FRANK J. SOLINSKY
The bar of Calaveras County, California, has long had a high reputation for the attainments and character of its legal practitioners. One of the best known of these at this time is Frank Joseph Solinsky, of San Andreas, a native son of California, who was born at Chinese Camp, Tuolumne County, August 17, 1857. Mr. Solinsky comes of Polish ancestry, and C. W. H. Solinsky, his father, was born, reared and educated in Poland, and in 1838 came to the United States and in 1849 to California. His father served with the rank of captain under Generals Scott and Taylor in the war with Mexico, and was proud to have fought in that invincible army, which knowing not defeat never paused in its onward march until the Mexican capital had fallen. He came from New York and around the Horn and located in Tuolumne County, and was a miner and banker at Chinese Camp, where he represented the Wells-Fargo Express Company as its agent until his death, which occurred April 5, 1896, when he was eight-one years old. He was made a Master Mason in 1857, was an unswerving Democrat and was long a leader in public affairs, whose advice was sought and respected. He married Miss Mary A. Sprague, a native of the state of Maine, of New England ancestry, and the daughter of Joseph Sprague, an early settler of California, and they had three children: William H., who is a druggist in San Francisco; Margaret, who married T. W. Jackson, of Sonora; and Frank Joseph, the immediate subject of this sketch.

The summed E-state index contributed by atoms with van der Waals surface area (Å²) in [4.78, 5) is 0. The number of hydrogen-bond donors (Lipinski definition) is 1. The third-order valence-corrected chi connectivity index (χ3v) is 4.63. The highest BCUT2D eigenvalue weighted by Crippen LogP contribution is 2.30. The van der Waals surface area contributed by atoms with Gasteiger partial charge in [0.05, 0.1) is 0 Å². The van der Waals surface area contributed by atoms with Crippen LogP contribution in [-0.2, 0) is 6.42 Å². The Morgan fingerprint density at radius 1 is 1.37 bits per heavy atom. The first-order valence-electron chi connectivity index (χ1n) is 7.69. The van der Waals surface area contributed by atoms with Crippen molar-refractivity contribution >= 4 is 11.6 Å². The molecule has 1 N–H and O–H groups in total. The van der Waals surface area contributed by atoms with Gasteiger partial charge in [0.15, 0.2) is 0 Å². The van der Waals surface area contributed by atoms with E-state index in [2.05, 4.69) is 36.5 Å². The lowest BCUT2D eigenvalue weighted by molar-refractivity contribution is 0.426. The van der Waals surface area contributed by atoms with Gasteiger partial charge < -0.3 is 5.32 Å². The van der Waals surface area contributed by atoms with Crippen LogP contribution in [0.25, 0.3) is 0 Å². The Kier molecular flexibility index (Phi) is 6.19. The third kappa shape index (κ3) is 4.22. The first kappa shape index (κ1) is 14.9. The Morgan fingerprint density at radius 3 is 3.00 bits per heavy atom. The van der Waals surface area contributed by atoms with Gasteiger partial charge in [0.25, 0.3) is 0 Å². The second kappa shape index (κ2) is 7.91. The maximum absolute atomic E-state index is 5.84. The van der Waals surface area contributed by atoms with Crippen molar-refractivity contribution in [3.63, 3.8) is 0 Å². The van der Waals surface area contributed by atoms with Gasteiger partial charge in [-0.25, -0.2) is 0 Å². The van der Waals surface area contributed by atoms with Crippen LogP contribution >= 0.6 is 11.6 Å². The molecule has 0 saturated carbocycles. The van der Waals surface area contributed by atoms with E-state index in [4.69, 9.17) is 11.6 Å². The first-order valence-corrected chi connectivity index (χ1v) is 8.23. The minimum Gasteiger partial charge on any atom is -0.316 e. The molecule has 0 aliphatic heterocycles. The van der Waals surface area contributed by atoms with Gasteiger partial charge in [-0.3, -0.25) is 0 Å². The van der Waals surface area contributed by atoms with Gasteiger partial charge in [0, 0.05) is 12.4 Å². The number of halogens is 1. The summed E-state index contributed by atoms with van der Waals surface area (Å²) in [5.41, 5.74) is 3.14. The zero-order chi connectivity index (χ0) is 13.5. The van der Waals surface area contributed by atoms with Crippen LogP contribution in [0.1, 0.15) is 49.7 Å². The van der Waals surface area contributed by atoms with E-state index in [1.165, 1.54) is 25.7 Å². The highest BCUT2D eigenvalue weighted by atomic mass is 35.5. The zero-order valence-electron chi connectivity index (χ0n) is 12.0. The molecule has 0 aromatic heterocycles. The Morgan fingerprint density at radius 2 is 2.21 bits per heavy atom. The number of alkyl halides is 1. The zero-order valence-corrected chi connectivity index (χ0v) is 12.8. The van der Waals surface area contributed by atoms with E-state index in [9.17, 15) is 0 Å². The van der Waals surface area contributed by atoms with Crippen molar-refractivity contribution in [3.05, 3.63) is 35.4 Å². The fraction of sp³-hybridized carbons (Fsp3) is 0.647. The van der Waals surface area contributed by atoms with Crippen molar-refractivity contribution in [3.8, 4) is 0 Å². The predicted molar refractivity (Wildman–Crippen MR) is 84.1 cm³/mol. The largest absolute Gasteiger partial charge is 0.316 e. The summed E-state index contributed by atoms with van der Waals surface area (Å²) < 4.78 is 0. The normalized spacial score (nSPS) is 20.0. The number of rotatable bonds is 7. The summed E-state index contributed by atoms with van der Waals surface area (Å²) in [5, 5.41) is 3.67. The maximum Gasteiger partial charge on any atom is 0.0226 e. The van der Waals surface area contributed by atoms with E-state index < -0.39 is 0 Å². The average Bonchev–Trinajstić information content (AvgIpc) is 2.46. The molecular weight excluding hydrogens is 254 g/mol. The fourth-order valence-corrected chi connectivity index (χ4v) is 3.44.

Frank Joseph Solinsky was educated at the University of California, at which he was graduated in the class of 1877, with the degree of Ph. B. After his graduation he taught mathematics in the institution for two years, and in 1881 he was graduated at the Hastings Law College with the degree of B. L. He began practice of his profession in July of that year, and during the eighteen years that have followed has been very successful, giving his attention to general practice and making a feature of mining law, and has been connected with many prominent cases in this and others courts of the state.
Politically he is a Republican, and as such he was elected district attorney of Calaveras County and served four years in that office, in the performance of the duties of which he prosecuted several noted criminals, most of whom were convicted and sent to the penitentiary and one of whom expiated his crimes on the gallows. In 1890 he was nominated for the state senate, but as the late J. B. Reddick, his law partner, was that year nominated for lieutenant governor of the state, he declined the honor in order to give his attention to their large and increasing law practice. Mr. Reddick was elected and Mr. Solinsky devoted himself so assiduously to his legal work as to make it markedly successful.
Mr. Solinsky is well known as a Mason and is a member of the blue lodge and chapter and has seven times been elected master of his lodge. He is a charter member of the order of the Sons of the Great West and has the honor of having been its first president; and he is a past master workman of the local lodge of the Ancient Order of United Workmen. He married in 1882 Miss Winnie Syme, a native of Calaveras County and a daughter of the late John T. Syme, and they have three sons: Frank, Elbert and Edward.
Transcribed by Gerald Iaquinta.
© 2010 Gerald Iaquinta.
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